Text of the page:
Another fair is over, the Haflingers are back in their own beds, as are we. What was remarkable about this year was the heat requiring fans and misters for the horses (over 90 degrees several days of the week) and the number of children we put up on Trillium and Marlee’s backs for their first ever opportunity to “ride a horse.” The reality was, there wasn’t any riding to be done, only sitting, but a “pony sit” was so popular at a fair with no pony rides, we at times had a line up of 10-12 children waiting their turn.
I had never seen so many children, some as old as ten, who had never even sat on a horse before. In a rural county, that is a sad fact of life. There are fewer families able to afford to keep a horse, or who know someone with a horse to share, and the liability of pony rides as a business has jumped insurance to the point where they simply aren’t offered in carnivals or fairs any longer. Horse camps and riding lessons are too expensive for many families in tough economic times. These are children who will never know the wonder and challenge of feeling a large animal under them, learning to work together as a team and to be confident enough to ask for and expect obedience.
So we started putting kids up on the horses, for a minute or two each, just so they could sit on those broad Haflinger bare backs, hanging on to manes rather than a saddle horn, and have a basic lesson in mounts and dismounts. They learned to find favorite scratch/itch spots on the horse’s neck and withers, learned to move slowly and talk softly, remembered to say thank you with a stroke on the shoulder.
My favorite part, over and over, was watching those children as they first settled into place behind the withers and then looked out at their parents and siblings standing out of reach outside the stall, with the line up of other children waiting their turn. Their eyes would get large and sparkly as they felt the horse warm, strong and soft beneath them, and that spark ignited a smile that never stopped as they realized this was a “real” horse, not a video game, or a bouncy plastic horse on springs. There was a time for them to be speechless as they took in the sensation, and then becoming very talkative, if I asked them questions, like what the horse felt like to them, or what it felt like to be up so high. They would sometime share the most remarkable thoughts in those few minutes. It felt almost like a confessional.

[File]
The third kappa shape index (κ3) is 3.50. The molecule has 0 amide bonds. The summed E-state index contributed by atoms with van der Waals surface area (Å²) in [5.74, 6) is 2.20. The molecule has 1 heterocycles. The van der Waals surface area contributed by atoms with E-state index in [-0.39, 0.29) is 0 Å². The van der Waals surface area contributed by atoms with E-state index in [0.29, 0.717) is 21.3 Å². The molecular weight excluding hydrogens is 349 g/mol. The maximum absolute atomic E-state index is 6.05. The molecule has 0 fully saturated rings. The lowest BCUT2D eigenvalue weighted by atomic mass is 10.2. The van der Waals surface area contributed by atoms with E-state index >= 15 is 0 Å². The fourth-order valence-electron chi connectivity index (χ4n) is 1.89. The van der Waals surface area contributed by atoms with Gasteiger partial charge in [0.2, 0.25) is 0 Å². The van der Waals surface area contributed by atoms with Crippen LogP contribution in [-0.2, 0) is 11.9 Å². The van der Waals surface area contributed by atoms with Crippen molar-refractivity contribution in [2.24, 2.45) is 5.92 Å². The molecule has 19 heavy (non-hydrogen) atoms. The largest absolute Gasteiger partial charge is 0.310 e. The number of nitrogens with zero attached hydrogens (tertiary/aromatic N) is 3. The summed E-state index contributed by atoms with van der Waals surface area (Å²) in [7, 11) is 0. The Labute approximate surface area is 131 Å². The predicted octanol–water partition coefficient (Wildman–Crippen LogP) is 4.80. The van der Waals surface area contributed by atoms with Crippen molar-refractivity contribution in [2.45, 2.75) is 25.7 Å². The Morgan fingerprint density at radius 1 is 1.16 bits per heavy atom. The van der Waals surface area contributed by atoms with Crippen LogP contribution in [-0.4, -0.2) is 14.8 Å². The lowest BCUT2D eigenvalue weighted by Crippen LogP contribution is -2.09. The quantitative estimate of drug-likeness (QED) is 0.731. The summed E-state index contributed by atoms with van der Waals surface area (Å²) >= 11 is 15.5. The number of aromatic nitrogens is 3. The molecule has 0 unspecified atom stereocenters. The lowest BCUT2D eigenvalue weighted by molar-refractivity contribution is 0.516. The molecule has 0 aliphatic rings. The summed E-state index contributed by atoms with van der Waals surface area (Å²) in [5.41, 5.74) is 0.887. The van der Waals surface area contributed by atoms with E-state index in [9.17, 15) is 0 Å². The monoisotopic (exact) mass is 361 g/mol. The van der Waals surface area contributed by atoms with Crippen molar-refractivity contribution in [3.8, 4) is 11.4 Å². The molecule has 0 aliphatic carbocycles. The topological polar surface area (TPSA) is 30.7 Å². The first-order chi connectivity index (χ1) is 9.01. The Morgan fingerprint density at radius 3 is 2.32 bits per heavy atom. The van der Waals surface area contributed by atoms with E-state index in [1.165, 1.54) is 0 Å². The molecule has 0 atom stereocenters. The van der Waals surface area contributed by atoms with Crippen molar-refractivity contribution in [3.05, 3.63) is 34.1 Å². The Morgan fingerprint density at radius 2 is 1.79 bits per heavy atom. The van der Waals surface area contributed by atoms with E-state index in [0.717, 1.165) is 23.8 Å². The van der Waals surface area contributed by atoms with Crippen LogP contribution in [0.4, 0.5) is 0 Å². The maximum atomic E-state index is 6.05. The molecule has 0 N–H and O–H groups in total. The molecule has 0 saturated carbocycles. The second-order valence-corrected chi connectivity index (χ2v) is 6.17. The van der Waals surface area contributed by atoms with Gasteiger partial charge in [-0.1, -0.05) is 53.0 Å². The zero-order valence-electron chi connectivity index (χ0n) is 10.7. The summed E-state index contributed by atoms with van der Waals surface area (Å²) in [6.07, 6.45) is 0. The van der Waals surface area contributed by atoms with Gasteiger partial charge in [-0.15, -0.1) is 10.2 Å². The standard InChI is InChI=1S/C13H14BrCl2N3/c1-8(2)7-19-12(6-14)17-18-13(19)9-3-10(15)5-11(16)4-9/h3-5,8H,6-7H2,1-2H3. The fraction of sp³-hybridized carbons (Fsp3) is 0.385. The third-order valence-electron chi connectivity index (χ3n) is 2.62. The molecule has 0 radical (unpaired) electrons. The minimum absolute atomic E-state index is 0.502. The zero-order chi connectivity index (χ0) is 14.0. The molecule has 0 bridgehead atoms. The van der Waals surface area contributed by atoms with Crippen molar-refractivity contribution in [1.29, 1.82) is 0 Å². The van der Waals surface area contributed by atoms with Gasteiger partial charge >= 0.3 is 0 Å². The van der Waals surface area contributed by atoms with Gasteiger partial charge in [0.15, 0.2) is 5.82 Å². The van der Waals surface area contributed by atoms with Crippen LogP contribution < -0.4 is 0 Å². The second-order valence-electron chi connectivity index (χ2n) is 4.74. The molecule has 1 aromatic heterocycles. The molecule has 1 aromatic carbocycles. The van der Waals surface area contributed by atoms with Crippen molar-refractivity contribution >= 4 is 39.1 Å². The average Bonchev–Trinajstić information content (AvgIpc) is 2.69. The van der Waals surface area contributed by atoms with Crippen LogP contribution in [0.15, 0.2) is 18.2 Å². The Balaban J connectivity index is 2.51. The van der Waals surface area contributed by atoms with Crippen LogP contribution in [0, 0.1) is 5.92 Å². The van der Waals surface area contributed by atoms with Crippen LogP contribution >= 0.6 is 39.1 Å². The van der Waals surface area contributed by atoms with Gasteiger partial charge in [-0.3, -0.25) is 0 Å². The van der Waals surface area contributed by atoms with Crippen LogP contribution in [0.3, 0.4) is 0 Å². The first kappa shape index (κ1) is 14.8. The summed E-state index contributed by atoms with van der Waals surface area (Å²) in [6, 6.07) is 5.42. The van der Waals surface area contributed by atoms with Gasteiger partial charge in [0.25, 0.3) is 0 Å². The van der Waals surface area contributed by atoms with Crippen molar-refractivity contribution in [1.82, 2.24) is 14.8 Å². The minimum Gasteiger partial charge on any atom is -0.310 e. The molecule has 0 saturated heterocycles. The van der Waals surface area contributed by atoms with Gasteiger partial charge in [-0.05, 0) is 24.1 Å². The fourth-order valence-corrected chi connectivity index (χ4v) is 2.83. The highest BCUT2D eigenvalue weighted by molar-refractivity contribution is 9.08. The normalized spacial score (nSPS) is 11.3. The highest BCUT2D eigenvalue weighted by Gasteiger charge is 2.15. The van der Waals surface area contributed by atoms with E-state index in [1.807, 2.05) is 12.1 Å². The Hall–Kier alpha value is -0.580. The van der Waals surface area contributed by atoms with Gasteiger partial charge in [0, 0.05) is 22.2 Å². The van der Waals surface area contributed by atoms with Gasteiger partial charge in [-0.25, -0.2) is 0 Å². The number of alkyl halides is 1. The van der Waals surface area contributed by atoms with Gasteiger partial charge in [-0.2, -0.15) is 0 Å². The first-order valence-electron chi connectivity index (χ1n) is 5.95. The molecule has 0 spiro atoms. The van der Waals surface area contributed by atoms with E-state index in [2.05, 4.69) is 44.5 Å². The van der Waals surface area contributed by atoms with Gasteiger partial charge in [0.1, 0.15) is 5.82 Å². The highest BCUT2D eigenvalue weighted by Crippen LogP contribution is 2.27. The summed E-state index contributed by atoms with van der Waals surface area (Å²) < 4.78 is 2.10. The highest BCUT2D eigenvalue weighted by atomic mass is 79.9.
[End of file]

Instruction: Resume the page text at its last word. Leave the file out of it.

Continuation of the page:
There were a number of special needs kids, some autistic, some with cerebral palsy and other physical limitations. They struggled to relax their limbs onto the horse’s back, but once in place, muscles finally cooperating, they never wanted to leave. One Down’s Syndrome child, so excited to sit on a horse for the first time, couldn’t stop hugging her neck and kissing her mane. He didn’t even want to sit upright because it would mean losing the hug that meant everything to him.
Our mares were very patient with the process, as we gave them regular breaks. They enjoyed the hugs and kisses given so freely, and blew back plenty of their own.
Within our rapidly urbanizing and risk-averse society, our children are losing any direct connection with larger animals aside from the typical house dog or cat. As long as we are able to do this, we need to offer this opportunity, brief as it is, to hundreds of children during fair week. They need to feel the warmth of the horse’s muzzle, the expansion of their ribs with each breath, the flicker of the skin when touched lightly. They need to know the respect and honor owed to these animals who have adapted to life with humans, to serve us and work alongside us.
The spark in these children’s eyes keeps the fire from going out for me. The memory of Haflingers lingers. There will always be good reason to keep coming back.